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    Hi Cathey,

    Thank you for your interest to my pictures! Yes, you can use them, I can send higher resolution images.
    I think that's a great idea to write an article about walloon swords (I would prefer this term). I haven't seen any good summarizing publication about walloon swords and was always surprised that such a common and widely used weapon have received so little attention from researchers.
    I started collecting swords when I lived in Stockholm. Accidentally saw an announce from Stockholms auktionsverk about upcoming antique weapons auction, decided to visit it... and so it started. Few years ago I moved to Seattle but continue collecting European swords (mainly cavalry swords from 17th to early 19th century).

    Best regards,
    Ivan
    Last edited by Ivan B.; 09-27-2022 at 03:04 AM.

  14. #14
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    I think there are two types of swords which are being called "walloon swords": one without side bars (classical Amsterdam town guards sword/French Wallonne de Cavallerie M1679 and one with side bars.
    First was certainly derived from campaign swords which Sweden purchased from Netherlands during the Thirty years war. Those campaign swords just lost forward quill on
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  15. #15
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    The second type - with side bars - possibly have been developed from this kind of swords, which have been also used during the Thirty years war (and likely assembled in Netherlands). My example missing the thumb ring.
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  16. #16
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    So much variety

    Thanks Ivan and Max

    This area of swords is so diverse. We also have a slightly earlier cavalry sabre and two Lion head examples in our collection. Pictures attached.

    The first probably Swedish has a f Flat renaissance pommel, wide up-and-down quillons, and forward ring-guard. The large ring-guard is filled with a plate, decorated, and with a corresponding thumb-guard at the back. The Guard and pommel engraved with floral decoration. Grip has both Turks heads but no wire, only the wood remains. The blade is slightly curved backsword which pre-dates the hilt bare a sword mark in use from circa 1580-1620.

    Next is a Brass Lions head With curved blade double-edged to the point and fullered along the back over most of its length on each side. Brass half-basket guard of slender bars of circular section comprising a heart-shaped side-ring on the outside framing a brass plate embossed with symmetrical foliage and linked to the pommel by an outer handguard corresponding to the knuckle-guard, each with double central swelling and joined together by a diagonal, downcurved quillon (terminal repaired), brass pommel cast and chased as a lion’s head, and brass wire grip.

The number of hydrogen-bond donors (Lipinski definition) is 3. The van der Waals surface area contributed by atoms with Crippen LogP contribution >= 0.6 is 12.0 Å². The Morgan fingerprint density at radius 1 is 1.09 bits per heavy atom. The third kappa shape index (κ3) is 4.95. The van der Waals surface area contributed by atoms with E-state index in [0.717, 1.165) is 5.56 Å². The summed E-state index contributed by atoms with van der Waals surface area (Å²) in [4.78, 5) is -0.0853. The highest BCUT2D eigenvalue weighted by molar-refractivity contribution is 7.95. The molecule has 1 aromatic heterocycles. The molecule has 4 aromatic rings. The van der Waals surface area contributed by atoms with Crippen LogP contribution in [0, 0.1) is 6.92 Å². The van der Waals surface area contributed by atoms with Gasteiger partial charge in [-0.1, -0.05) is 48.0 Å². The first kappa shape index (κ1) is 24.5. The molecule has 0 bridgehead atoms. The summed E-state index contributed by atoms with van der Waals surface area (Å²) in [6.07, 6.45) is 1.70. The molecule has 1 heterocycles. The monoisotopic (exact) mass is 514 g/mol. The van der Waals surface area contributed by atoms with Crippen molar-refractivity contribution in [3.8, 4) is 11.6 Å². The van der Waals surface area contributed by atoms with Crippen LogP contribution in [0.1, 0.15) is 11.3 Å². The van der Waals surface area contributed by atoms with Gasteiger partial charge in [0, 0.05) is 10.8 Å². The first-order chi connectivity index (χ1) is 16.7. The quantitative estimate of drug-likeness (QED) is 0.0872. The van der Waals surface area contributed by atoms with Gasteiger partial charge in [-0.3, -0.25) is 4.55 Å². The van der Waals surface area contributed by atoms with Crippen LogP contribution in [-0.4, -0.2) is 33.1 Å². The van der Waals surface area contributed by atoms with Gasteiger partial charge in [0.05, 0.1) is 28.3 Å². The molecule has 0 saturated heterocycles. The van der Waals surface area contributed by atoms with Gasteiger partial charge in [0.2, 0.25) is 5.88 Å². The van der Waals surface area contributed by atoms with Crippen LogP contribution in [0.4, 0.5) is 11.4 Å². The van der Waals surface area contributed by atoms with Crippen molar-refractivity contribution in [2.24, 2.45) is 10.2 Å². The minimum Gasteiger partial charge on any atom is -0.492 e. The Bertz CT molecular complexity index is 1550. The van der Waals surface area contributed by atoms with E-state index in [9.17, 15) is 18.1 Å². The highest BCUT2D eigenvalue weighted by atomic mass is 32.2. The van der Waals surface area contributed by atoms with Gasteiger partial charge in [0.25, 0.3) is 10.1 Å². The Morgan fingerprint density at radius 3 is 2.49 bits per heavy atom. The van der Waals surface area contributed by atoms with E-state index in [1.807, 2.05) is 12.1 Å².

Last Iron Lion head pommel with pieced guard on one side and thumb ring on the other. The blade is slightly curved and has an etching of a man’s head with text that translates as “VINCERE AUT MORI= either to conquer or to die and SOLI DEO GLORIA = Glory to God alone”.

    Cheers Cathey
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  17. #17
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    Leger Museum Walloon Article

    I was wondering if anyone can assist me with identifying the full names of the publications quoted in the article 019027 CAT. 548, HV-692 by the Leger Museum. I am keen to check out the references listed first hand but in the literature list they have only quoted the authors surname and year of publication as follows:

    Literature
    -Beyerling (1937) p. 475-476 World's Guns (1958) No. S27 p. 200
    -Mann (Vol. II, 1962) Cat. A475 p. 247-248 A491p. 253-254
    -Seitz (Vol. II, 1965) p. 178
    -Seifert (1967) p. 537 fig. 7f
    -Aries / Petard (Fasc. VII/1, 1968) `Wallone de Solingen a pontat double'
    -Gaier (1976) p. 38
    -Schlesinger (Vol. I, 1978) p. 145
    -Norman & Barne (1980) p. 189-193, 265-267, 269-270
    -Petard (1977) p. 36-39 & Pl. 3
    -Puype (1981) p. 9, 47, fig. 38
    -Haedeke (1982) p. 82, fig. 31.1
    -Norman (1986) Cat. A491, p. 118-119
    -Schutters in Holland (1988) Cat. 50-51 p. 231, Cat. 66 p. 248-250
    -Geibig (1991) p. 118

    I do have books by a number of these authors but have no way of knowing if they are the ones referred to in this list.


    Cheers Cathey
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  18. #18
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    The second and third are assuredly Swiss, 18th and 17th century, base don the tell tale lion shaped pommels. The firs tmay very well be Swiss as well. The Swiss became known for their preference to curved sabre blades in the 16th century, and guards like these can be found in the country.

  19. #19
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    I agree, the first one is probably Swiss. Hilt is typical for the Central Europe (Rhine area), and curved blade pointed to Switzerland.

  20. #20
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    About the Swiss sabres in this style, I see them described as cavalry weapons, what I believe it is hardly possible, as the mercenary Swiss units were infantry. I wonder if they are better described as infantry mounted officer weapons.

    I guess I have some of the books above, Mann, Seitz, Norman and Schutters, and probably different books by Petard and Puype.
    La vida amable, el enemigo hombre fuerte, ordinario el peligro, natural la defensa, la Ciencia para conseguirla infalible, su estudio forçoso, y el exercicio necessario conviene al que huviere de ser Diestro, no ignore la teorica, para que en la practica, el cuerpo, el braço, y los instrumentos obren lo conveniente a su perfeccion. --Don Luis Pacheco de Narvaez.